Indiana’s new hate crime law isn’t recognized by all

INDIANAPOLIS, Ind. – Indiana is off the list of states without a hate crime law, if you ask the United States Department of Justice. However, Indiana is listed as 'unprotected' on the Anti-defamation League's (ADL) website. 

Governor Eric Holcomb pushed to pass a law that would enhance the sentence for anyone who commits a hate crime.

The legislation lists groups of people but does not mention gender identity, gender, and sex.

That’s why ADL lists Indiana as “not protected” on its Hate Crime Laws Map.

“Indiana remains on ADL’s list of states without a hate crimes law," said ADL Midwest Regional Director David Goldenberg. "SEA 198’s deliberate failure to explicitly list gender identity, gender, and sex is unacceptable and because of its uniquely and problematically broad language, using undefined terms such as “belief,” “practice,” and “association,” we do not even consider it a hate crimes law.”

Former Indiana Supreme Court Justice Frank Sullivan said those categories are still protected under this law.

“You are subject to getting every bit severe of a sentence, every bit as much time as if your target was in a category in the bill,” said Sullivan.

Governor Holcomb released this statement about the new law going into effect today:

I was pleased to see that the Department of Justice has updated its chart regarding hate crimes laws to reflect that Indiana is on the list of states that have a hate crimes law. Our new law will allow judges to enhance sentences based on listed and non-listed categories. Criminals who attempt to instill fear by attacking others based, for example, on who someone loves, who they are, how they identify, how they pray, should know their sentences can, and I believe should, be enhanced to the fullest extent of the law. This isn’t about hateful thinking. This is about committing a crime. Indiana is sending a message that if you’re targeted and a crime is committed against you – that will be taken into account, and our federal partners at the Department of Justice have noticed.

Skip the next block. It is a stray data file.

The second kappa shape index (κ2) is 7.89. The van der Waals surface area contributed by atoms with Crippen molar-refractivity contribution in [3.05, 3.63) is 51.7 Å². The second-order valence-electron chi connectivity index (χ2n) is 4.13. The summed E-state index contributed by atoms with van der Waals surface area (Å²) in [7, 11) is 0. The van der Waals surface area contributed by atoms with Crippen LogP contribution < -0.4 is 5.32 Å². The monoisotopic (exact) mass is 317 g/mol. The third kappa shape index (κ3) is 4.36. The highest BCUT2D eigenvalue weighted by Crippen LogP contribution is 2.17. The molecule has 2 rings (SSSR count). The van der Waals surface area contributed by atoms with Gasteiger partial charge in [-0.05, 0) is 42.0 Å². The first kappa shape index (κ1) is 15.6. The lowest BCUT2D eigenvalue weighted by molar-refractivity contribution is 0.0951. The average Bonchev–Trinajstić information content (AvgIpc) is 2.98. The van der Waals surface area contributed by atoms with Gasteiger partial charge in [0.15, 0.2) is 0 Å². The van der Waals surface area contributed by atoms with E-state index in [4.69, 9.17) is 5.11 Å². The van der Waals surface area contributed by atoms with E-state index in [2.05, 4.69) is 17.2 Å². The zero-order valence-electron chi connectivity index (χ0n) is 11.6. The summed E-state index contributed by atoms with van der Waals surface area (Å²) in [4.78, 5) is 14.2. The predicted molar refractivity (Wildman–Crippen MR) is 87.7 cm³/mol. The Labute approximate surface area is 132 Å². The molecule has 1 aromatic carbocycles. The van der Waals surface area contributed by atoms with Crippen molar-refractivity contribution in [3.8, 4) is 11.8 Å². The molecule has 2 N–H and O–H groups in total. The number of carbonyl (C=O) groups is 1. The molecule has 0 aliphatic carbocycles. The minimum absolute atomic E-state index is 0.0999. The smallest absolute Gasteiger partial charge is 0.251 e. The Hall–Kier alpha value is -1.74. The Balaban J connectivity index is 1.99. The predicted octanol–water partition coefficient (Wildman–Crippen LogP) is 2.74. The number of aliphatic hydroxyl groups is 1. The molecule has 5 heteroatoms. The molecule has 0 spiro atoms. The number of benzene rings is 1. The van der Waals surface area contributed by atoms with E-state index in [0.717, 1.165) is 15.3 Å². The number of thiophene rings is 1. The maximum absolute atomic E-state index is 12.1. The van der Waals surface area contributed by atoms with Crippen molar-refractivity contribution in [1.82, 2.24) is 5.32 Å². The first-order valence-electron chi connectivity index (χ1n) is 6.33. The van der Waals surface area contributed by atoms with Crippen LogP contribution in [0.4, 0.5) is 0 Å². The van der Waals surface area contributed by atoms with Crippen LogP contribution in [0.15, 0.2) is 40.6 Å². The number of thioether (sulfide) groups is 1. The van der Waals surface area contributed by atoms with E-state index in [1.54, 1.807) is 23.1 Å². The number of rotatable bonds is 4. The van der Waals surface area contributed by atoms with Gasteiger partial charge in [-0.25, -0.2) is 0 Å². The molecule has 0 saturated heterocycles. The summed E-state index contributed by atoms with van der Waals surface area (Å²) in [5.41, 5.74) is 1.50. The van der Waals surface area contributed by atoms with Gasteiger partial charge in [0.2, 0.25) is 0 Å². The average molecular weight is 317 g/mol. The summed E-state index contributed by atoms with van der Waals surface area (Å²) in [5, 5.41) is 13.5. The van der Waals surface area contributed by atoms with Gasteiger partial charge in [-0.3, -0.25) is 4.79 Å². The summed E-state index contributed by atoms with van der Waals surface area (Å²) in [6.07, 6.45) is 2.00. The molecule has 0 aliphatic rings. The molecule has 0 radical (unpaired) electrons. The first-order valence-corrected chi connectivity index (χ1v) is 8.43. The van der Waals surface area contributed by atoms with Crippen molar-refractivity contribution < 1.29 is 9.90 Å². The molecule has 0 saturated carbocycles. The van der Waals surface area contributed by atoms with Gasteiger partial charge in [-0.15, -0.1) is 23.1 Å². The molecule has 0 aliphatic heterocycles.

Katie Blair, the Director of Advocacy & Public Policy for ACLU of Indiana, said transgender people should have been listed in the state’s new hate crime law, but they weren’t.

“Which is unfortunate, because we know that transgender people are most effected by violence in our communities,” said Blair.

In June alone, she said six transgender women of color were murdered in the United States this year.

Blair said the fact transgender people were not included in this legislation proves how much more education needs to be done.

“Transgender Hoosiers are still Hoosiers, just like them,” said Blair.

She said  the FBI has reported a 10-percent increase in violence against the transgender community.

ADL is keeping Indiana on the list of states without a hate crime law along with Wyoming, Georgia, Arkansas and South Carolina.

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